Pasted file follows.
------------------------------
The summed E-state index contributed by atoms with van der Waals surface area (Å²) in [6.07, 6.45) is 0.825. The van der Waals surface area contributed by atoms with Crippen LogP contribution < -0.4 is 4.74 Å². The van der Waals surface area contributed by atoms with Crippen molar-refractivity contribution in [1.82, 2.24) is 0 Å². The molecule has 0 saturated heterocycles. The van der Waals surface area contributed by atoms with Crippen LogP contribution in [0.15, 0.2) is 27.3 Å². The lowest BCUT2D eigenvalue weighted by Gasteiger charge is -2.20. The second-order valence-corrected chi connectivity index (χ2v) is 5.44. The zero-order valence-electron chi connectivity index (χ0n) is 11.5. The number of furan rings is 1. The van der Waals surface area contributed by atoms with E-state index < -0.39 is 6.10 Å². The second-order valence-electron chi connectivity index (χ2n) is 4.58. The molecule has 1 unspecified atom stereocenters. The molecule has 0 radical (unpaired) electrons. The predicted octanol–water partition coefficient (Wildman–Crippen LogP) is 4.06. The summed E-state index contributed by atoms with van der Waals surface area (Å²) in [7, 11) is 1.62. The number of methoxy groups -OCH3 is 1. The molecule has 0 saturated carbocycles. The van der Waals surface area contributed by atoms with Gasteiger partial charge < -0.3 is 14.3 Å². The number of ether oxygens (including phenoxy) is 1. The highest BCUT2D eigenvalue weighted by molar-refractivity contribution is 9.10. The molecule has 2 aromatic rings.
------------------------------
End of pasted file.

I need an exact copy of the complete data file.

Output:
The summed E-state index contributed by atoms with van der Waals surface area (Å²) in [6.07, 6.45) is 0.825. The van der Waals surface area contributed by atoms with Crippen LogP contribution < -0.4 is 4.74 Å². The van der Waals surface area contributed by atoms with Crippen molar-refractivity contribution in [1.82, 2.24) is 0 Å². The molecule has 0 saturated heterocycles. The van der Waals surface area contributed by atoms with Crippen LogP contribution in [0.15, 0.2) is 27.3 Å². The lowest BCUT2D eigenvalue weighted by Gasteiger charge is -2.20. The second-order valence-corrected chi connectivity index (χ2v) is 5.44. The zero-order valence-electron chi connectivity index (χ0n) is 11.5. The number of furan rings is 1. The van der Waals surface area contributed by atoms with E-state index < -0.39 is 6.10 Å². The second-order valence-electron chi connectivity index (χ2n) is 4.58. The molecule has 1 unspecified atom stereocenters. The molecule has 0 radical (unpaired) electrons. The predicted octanol–water partition coefficient (Wildman–Crippen LogP) is 4.06. The summed E-state index contributed by atoms with van der Waals surface area (Å²) in [7, 11) is 1.62. The number of methoxy groups -OCH3 is 1. The molecule has 0 saturated carbocycles. The van der Waals surface area contributed by atoms with Gasteiger partial charge < -0.3 is 14.3 Å². The number of ether oxygens (including phenoxy) is 1. The highest BCUT2D eigenvalue weighted by molar-refractivity contribution is 9.10. The molecule has 2 aromatic rings.